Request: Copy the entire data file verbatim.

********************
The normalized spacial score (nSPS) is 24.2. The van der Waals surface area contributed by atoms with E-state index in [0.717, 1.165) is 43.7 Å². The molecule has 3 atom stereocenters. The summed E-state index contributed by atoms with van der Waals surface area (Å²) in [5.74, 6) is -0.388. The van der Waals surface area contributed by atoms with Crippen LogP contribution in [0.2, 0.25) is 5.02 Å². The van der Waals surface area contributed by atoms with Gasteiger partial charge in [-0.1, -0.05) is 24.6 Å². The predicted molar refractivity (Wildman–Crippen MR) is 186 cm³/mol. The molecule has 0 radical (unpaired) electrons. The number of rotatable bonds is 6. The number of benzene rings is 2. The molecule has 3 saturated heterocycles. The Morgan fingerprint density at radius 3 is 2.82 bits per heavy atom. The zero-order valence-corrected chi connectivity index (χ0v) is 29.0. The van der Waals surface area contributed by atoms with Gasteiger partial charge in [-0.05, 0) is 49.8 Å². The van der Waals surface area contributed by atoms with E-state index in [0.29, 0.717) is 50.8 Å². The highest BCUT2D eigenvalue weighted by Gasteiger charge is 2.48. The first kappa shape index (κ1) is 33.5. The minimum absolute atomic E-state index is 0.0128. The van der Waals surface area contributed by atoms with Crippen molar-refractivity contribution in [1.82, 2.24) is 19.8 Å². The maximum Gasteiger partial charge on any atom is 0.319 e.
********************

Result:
The normalized spacial score (nSPS) is 24.2. The van der Waals surface area contributed by atoms with E-state index in [0.717, 1.165) is 43.7 Å². The molecule has 3 atom stereocenters. The summed E-state index contributed by atoms with van der Waals surface area (Å²) in [5.74, 6) is -0.388. The van der Waals surface area contributed by atoms with Crippen LogP contribution in [0.2, 0.25) is 5.02 Å². The van der Waals surface area contributed by atoms with Gasteiger partial charge in [-0.1, -0.05) is 24.6 Å². The predicted molar refractivity (Wildman–Crippen MR) is 186 cm³/mol. The molecule has 0 radical (unpaired) electrons. The number of rotatable bonds is 6. The number of benzene rings is 2. The molecule has 3 saturated heterocycles. The Morgan fingerprint density at radius 3 is 2.82 bits per heavy atom. The zero-order valence-corrected chi connectivity index (χ0v) is 29.0. The van der Waals surface area contributed by atoms with Gasteiger partial charge in [-0.05, 0) is 49.8 Å². The van der Waals surface area contributed by atoms with E-state index in [0.29, 0.717) is 50.8 Å². The highest BCUT2D eigenvalue weighted by Gasteiger charge is 2.48. The first kappa shape index (κ1) is 33.5. The minimum absolute atomic E-state index is 0.0128. The van der Waals surface area contributed by atoms with Crippen molar-refractivity contribution in [1.82, 2.24) is 19.8 Å². The maximum Gasteiger partial charge on any atom is 0.319 e.